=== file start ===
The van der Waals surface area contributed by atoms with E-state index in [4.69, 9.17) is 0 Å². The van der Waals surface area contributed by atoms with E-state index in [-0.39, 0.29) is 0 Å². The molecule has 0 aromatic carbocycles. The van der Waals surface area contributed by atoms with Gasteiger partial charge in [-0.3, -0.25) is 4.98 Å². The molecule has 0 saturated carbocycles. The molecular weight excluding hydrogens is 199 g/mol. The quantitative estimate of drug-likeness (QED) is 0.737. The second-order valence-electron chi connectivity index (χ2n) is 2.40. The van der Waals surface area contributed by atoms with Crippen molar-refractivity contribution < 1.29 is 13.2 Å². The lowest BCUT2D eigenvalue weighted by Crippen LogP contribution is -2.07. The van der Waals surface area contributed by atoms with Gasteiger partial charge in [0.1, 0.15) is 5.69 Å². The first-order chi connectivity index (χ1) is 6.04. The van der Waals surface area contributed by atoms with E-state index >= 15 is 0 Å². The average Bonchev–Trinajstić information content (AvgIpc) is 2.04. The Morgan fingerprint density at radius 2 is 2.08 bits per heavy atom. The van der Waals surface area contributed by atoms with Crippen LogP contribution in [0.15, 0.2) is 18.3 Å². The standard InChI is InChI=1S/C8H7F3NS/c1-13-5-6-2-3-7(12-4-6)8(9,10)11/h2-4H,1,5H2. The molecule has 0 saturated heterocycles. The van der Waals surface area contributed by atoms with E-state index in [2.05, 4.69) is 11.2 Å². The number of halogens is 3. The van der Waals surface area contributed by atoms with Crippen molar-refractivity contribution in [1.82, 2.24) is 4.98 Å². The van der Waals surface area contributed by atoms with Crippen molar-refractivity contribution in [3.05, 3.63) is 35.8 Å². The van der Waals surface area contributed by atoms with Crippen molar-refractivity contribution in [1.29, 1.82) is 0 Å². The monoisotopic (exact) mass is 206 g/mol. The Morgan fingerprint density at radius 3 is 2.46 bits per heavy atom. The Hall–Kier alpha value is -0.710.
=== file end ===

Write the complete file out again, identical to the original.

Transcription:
The van der Waals surface area contributed by atoms with E-state index in [4.69, 9.17) is 0 Å². The van der Waals surface area contributed by atoms with E-state index in [-0.39, 0.29) is 0 Å². The molecule has 0 aromatic carbocycles. The van der Waals surface area contributed by atoms with Gasteiger partial charge in [-0.3, -0.25) is 4.98 Å². The molecule has 0 saturated carbocycles. The molecular weight excluding hydrogens is 199 g/mol. The quantitative estimate of drug-likeness (QED) is 0.737. The second-order valence-electron chi connectivity index (χ2n) is 2.40. The van der Waals surface area contributed by atoms with Crippen molar-refractivity contribution < 1.29 is 13.2 Å². The lowest BCUT2D eigenvalue weighted by Crippen LogP contribution is -2.07. The van der Waals surface area contributed by atoms with Gasteiger partial charge in [0.1, 0.15) is 5.69 Å². The first-order chi connectivity index (χ1) is 6.04. The van der Waals surface area contributed by atoms with E-state index >= 15 is 0 Å². The average Bonchev–Trinajstić information content (AvgIpc) is 2.04. The Morgan fingerprint density at radius 2 is 2.08 bits per heavy atom. The van der Waals surface area contributed by atoms with Crippen LogP contribution in [0.15, 0.2) is 18.3 Å². The standard InChI is InChI=1S/C8H7F3NS/c1-13-5-6-2-3-7(12-4-6)8(9,10)11/h2-4H,1,5H2. The molecule has 0 saturated heterocycles. The van der Waals surface area contributed by atoms with E-state index in [2.05, 4.69) is 11.2 Å². The number of halogens is 3. The van der Waals surface area contributed by atoms with Crippen molar-refractivity contribution in [1.82, 2.24) is 4.98 Å². The van der Waals surface area contributed by atoms with Crippen molar-refractivity contribution in [3.05, 3.63) is 35.8 Å². The van der Waals surface area contributed by atoms with Crippen molar-refractivity contribution in [1.29, 1.82) is 0 Å². The monoisotopic (exact) mass is 206 g/mol. The Morgan fingerprint density at radius 3 is 2.46 bits per heavy atom. The Hall–Kier alpha value is -0.710.